It would seem to me that if this will not be challenged by anyone (like Metooxx) it will be implemented. Any additional feedback anyone can provide would be appreciated in the hope of helping everyone understand its full implications.
  6. mskl


    This rule should be challenged as many will be hurt by it. The reality is that all they are really doing is giving more power to the OCC to make decisions on adjustments by lowering the threshold.

    The current proposed rule change is very similar to the current SSF rules for adjustments. That is, if the dividend is deemed "special' then an adjustment takes place. One controversial ruling happened in the fall of 2003 when BBY announced an initial dividend of .30 with subsequent quarterly dividends of .10.

    The OCC ruled it special. I didn't agree - so I spoke to one of the people on the panel who made the decision and I was astonished to find out that he knew next to nothing about this dividend.

    1) Initially he told me that it was ruled a special dividend thus adjusted because he saw it reported as a "special" dividend on Bloomberg. Can you believe that one? I told him that just because Bloomberg reports it this way doesn't mean the company considers it "special". He said he would get back to me. (He needed another story)

    2) So he calls me back later and says that since it was BBY's first dividend - that there was no way to predict such a dividend thus an adjustment was made. Can you believe this one? I told him about how MSFT surprised the market by declaring a dividend in Jan 2003 that surprised the market (first one) and there was no adjustment to MSFT's SSF indicating an inconsistency. He said he would get back to me. (He needed another excuse)

    3) He calls me back a few days later and says that BBY did not indicate any forward guidance on the dividend when announced thus it was deemed special (note: that the new proposed rules actually stipulate this for new dividends). Little does he know that in the press release it does provide guidance (see below). When I informed him of this - silence once again and this time he states that someone else will get back to me. BTW, MSFT did not provide any guidance after their initial dividend and in fact later paid an annual dividend as MSFT called it 8 months later (with no adjustment again).

    MINNEAPOLIS--(BUSINESS WIRE)--Oct. 21, 2003-- The Board of Directors of Best Buy Co., Inc. (NYSE:BBY) today declared a cash dividend of 40 cents per common share, the first cash dividend ever declared by the Company. The dividend of 30 cents per common share is payable on Dec. 9, 2003, to shareholders of record as of the close of business on Nov. 18, 2003. A quarterly dividend of 10 cents per common share is payable on Jan. 28, 2004, to shareholders of record as of the close of business on Jan. 7, 2004. The two dividend payments allow Best Buy to commence its currently desired rhythm of paying $0.40 per share per fiscal year.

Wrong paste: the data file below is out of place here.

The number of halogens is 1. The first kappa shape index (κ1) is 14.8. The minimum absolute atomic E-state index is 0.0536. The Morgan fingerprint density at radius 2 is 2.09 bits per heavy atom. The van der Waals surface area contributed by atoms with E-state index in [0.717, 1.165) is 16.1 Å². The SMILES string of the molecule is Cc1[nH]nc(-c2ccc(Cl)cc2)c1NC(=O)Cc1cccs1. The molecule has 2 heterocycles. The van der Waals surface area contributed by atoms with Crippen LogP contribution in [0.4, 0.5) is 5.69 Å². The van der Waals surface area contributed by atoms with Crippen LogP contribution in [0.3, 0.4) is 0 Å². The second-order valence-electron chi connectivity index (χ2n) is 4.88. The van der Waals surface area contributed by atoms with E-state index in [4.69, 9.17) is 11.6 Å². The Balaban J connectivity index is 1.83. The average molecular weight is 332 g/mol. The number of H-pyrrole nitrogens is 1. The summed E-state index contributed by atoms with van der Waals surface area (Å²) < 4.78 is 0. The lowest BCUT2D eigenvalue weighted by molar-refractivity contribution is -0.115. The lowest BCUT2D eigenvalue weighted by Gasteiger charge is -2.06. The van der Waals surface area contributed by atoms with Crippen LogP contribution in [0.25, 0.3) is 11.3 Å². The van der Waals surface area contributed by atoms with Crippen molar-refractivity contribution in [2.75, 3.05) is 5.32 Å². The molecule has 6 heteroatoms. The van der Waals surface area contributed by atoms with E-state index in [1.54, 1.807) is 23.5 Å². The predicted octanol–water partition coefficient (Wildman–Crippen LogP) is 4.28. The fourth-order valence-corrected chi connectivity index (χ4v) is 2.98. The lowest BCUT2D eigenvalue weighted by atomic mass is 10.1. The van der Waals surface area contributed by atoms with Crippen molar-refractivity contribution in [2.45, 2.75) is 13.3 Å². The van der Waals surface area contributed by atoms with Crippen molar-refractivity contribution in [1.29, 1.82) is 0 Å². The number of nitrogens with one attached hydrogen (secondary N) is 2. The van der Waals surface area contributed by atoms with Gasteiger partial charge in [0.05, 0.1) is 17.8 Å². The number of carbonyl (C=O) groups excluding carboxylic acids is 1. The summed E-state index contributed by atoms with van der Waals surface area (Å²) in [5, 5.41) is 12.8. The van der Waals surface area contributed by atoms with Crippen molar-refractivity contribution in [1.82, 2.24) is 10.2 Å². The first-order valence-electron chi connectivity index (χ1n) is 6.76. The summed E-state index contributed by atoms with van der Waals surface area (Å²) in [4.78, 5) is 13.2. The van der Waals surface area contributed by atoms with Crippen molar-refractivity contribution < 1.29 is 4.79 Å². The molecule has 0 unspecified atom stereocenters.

4) Lead counsel for the OCC contacts me days later and states that the "ONLY" difference between the MSFT ruling and the BBY ruling was that MSFT attributed their dividends to the previous quarters while BBY did not and that is why the BBY dividend was deemed "special". Little did she know that on the conference call dated October 21, 2003 the CEO states exactly that within the first few minutes - that the dividend was attributable to the previous three quarters. She was stunned by this and said she would get back to me.

    I assumed another excuse was coming but this time I got the two page legal document that basically says that the OCC looks at each situation on a "case by case" basis and their rulings are final.

    So, who in their right mind wants them ruling on more issues?

    Lowering the threshold will dramatically increase the number of rulings and yes there is an inherent conflict of interest.
  7. WOW!
  8. mskl


    Here is a quick lesson for those who think comment letters to the SEC are meaningless. There were only a few comment letters to the SEC re the OCC's dividend adjustment rule change but they were "good" ones and the OCC has been forced/persuaded to modify and to grandfather the rule (if approved by the SEC - FEB 2009)

    I still disagree with the premise of the rule as it will create more uncertainty in the marketplace than the 10% rule currently does thus the rule should be disapproved (to protect investors)- but the reality is that it will probably be a net benefit for traders like myself as I thrive on uncertain markets as long as those dopes at the OCC make consistent rulings........
  9. I'm confused.... I've seen information about both. Which will cause and adjustment to an options contract?

    The dividend greater than 10% of the stock price or a cash dividend over $12.50. Thanks.